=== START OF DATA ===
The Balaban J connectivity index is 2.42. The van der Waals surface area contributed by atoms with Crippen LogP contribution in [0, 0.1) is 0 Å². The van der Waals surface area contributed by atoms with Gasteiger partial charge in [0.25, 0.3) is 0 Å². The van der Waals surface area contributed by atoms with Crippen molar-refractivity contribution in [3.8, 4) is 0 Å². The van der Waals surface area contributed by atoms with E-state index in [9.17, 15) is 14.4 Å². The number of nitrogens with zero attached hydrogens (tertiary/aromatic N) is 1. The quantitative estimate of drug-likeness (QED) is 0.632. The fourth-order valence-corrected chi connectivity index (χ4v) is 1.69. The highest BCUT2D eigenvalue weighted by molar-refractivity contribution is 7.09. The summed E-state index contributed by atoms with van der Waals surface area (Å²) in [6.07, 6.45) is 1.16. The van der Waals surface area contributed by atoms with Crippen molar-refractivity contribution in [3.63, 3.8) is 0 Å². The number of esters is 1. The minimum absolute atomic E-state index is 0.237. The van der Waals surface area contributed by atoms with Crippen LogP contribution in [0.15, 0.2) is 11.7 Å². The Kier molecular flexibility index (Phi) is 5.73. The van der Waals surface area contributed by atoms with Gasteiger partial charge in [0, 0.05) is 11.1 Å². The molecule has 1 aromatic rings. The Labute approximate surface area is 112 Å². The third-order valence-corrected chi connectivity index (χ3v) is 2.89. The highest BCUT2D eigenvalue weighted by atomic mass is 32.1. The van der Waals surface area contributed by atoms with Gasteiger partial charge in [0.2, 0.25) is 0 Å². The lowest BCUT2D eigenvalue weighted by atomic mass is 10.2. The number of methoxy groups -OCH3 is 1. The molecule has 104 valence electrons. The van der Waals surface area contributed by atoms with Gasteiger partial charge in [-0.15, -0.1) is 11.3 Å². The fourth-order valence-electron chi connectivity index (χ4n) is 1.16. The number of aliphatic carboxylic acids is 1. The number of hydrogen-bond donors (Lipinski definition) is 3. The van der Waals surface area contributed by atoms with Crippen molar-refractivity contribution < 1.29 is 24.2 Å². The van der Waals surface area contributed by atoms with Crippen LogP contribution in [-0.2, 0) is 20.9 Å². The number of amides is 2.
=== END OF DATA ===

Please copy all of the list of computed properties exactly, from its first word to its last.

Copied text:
The Balaban J connectivity index is 2.42. The van der Waals surface area contributed by atoms with Crippen LogP contribution in [0, 0.1) is 0 Å². The van der Waals surface area contributed by atoms with Gasteiger partial charge in [0.25, 0.3) is 0 Å². The van der Waals surface area contributed by atoms with Crippen molar-refractivity contribution in [3.8, 4) is 0 Å². The van der Waals surface area contributed by atoms with E-state index in [9.17, 15) is 14.4 Å². The number of nitrogens with zero attached hydrogens (tertiary/aromatic N) is 1. The quantitative estimate of drug-likeness (QED) is 0.632. The fourth-order valence-corrected chi connectivity index (χ4v) is 1.69. The highest BCUT2D eigenvalue weighted by molar-refractivity contribution is 7.09. The summed E-state index contributed by atoms with van der Waals surface area (Å²) in [6.07, 6.45) is 1.16. The van der Waals surface area contributed by atoms with Crippen molar-refractivity contribution in [3.63, 3.8) is 0 Å². The number of esters is 1. The minimum absolute atomic E-state index is 0.237. The van der Waals surface area contributed by atoms with Crippen LogP contribution in [0.15, 0.2) is 11.7 Å². The Kier molecular flexibility index (Phi) is 5.73. The van der Waals surface area contributed by atoms with Gasteiger partial charge in [0, 0.05) is 11.1 Å². The molecule has 1 aromatic rings. The Labute approximate surface area is 112 Å². The third-order valence-corrected chi connectivity index (χ3v) is 2.89. The highest BCUT2D eigenvalue weighted by atomic mass is 32.1. The van der Waals surface area contributed by atoms with Gasteiger partial charge in [0.2, 0.25) is 0 Å². The lowest BCUT2D eigenvalue weighted by atomic mass is 10.2. The number of methoxy groups -OCH3 is 1. The molecule has 104 valence electrons. The van der Waals surface area contributed by atoms with Gasteiger partial charge in [-0.15, -0.1) is 11.3 Å². The fourth-order valence-electron chi connectivity index (χ4n) is 1.16. The number of aliphatic carboxylic acids is 1. The number of hydrogen-bond donors (Lipinski definition) is 3. The van der Waals surface area contributed by atoms with Crippen molar-refractivity contribution < 1.29 is 24.2 Å². The van der Waals surface area contributed by atoms with Crippen LogP contribution in [-0.2, 0) is 20.9 Å². The number of amides is 2.